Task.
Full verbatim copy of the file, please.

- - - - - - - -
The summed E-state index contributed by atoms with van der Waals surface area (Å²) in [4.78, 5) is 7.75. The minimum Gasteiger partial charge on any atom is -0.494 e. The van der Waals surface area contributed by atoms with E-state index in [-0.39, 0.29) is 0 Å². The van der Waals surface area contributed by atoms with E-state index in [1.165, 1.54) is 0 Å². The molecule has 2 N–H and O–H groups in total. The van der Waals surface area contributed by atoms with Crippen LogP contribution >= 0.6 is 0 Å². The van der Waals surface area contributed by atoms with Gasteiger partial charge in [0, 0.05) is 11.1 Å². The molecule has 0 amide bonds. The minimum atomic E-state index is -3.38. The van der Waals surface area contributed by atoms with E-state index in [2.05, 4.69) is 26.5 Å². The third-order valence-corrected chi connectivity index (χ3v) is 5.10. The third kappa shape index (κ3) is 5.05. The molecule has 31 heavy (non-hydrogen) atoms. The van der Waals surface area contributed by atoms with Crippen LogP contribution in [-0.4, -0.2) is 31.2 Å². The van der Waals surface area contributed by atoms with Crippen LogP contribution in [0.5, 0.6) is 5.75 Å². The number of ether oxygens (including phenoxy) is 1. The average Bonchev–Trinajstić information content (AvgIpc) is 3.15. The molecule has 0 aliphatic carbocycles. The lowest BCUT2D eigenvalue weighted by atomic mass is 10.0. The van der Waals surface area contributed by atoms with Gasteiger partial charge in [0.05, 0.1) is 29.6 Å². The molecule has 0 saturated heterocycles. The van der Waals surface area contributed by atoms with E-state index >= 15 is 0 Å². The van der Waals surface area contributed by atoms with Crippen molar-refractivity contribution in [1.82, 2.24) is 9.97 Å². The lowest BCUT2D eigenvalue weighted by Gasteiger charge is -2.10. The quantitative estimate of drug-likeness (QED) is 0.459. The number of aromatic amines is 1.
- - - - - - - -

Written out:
The summed E-state index contributed by atoms with van der Waals surface area (Å²) in [4.78, 5) is 7.75. The minimum Gasteiger partial charge on any atom is -0.494 e. The van der Waals surface area contributed by atoms with E-state index in [-0.39, 0.29) is 0 Å². The van der Waals surface area contributed by atoms with E-state index in [1.165, 1.54) is 0 Å². The molecule has 2 N–H and O–H groups in total. The van der Waals surface area contributed by atoms with Crippen LogP contribution >= 0.6 is 0 Å². The van der Waals surface area contributed by atoms with Gasteiger partial charge in [0, 0.05) is 11.1 Å². The molecule has 0 amide bonds. The minimum atomic E-state index is -3.38. The van der Waals surface area contributed by atoms with E-state index in [2.05, 4.69) is 26.5 Å². The third-order valence-corrected chi connectivity index (χ3v) is 5.10. The third kappa shape index (κ3) is 5.05. The molecule has 31 heavy (non-hydrogen) atoms. The van der Waals surface area contributed by atoms with Crippen LogP contribution in [-0.4, -0.2) is 31.2 Å². The van der Waals surface area contributed by atoms with Crippen LogP contribution in [0.5, 0.6) is 5.75 Å². The number of ether oxygens (including phenoxy) is 1. The average Bonchev–Trinajstić information content (AvgIpc) is 3.15. The molecule has 0 aliphatic carbocycles. The lowest BCUT2D eigenvalue weighted by atomic mass is 10.0. The van der Waals surface area contributed by atoms with Gasteiger partial charge in [0.05, 0.1) is 29.6 Å². The molecule has 0 saturated heterocycles. The van der Waals surface area contributed by atoms with E-state index >= 15 is 0 Å². The van der Waals surface area contributed by atoms with Crippen molar-refractivity contribution in [1.82, 2.24) is 9.97 Å². The lowest BCUT2D eigenvalue weighted by Gasteiger charge is -2.10. The quantitative estimate of drug-likeness (QED) is 0.459. The number of aromatic amines is 1.